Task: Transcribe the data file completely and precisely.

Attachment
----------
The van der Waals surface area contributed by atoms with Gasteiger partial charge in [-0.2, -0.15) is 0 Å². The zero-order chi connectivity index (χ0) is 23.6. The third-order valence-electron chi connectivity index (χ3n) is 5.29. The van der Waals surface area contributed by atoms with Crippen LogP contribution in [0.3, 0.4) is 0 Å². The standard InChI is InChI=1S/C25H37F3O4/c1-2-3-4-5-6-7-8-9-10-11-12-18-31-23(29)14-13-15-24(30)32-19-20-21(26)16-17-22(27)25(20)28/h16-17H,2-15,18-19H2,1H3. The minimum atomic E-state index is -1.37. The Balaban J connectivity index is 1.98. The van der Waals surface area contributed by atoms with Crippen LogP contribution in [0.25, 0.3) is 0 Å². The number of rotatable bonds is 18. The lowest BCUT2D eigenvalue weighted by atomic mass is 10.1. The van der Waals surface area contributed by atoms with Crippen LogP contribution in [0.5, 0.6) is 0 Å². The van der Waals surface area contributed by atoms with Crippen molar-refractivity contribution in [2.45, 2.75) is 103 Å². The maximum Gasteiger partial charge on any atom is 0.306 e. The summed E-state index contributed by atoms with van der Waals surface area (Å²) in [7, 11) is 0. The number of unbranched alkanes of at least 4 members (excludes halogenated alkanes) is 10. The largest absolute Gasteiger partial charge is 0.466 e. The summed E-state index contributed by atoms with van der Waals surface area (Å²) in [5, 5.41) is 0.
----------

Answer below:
The van der Waals surface area contributed by atoms with Gasteiger partial charge in [-0.2, -0.15) is 0 Å². The zero-order chi connectivity index (χ0) is 23.6. The third-order valence-electron chi connectivity index (χ3n) is 5.29. The van der Waals surface area contributed by atoms with Crippen LogP contribution in [0.3, 0.4) is 0 Å². The standard InChI is InChI=1S/C25H37F3O4/c1-2-3-4-5-6-7-8-9-10-11-12-18-31-23(29)14-13-15-24(30)32-19-20-21(26)16-17-22(27)25(20)28/h16-17H,2-15,18-19H2,1H3. The minimum atomic E-state index is -1.37. The Balaban J connectivity index is 1.98. The van der Waals surface area contributed by atoms with Crippen LogP contribution in [0.25, 0.3) is 0 Å². The number of rotatable bonds is 18. The lowest BCUT2D eigenvalue weighted by atomic mass is 10.1. The van der Waals surface area contributed by atoms with Crippen LogP contribution in [0.5, 0.6) is 0 Å². The van der Waals surface area contributed by atoms with Crippen molar-refractivity contribution in [2.45, 2.75) is 103 Å². The maximum Gasteiger partial charge on any atom is 0.306 e. The summed E-state index contributed by atoms with van der Waals surface area (Å²) in [7, 11) is 0. The number of unbranched alkanes of at least 4 members (excludes halogenated alkanes) is 10. The largest absolute Gasteiger partial charge is 0.466 e. The summed E-state index contributed by atoms with van der Waals surface area (Å²) in [5, 5.41) is 0.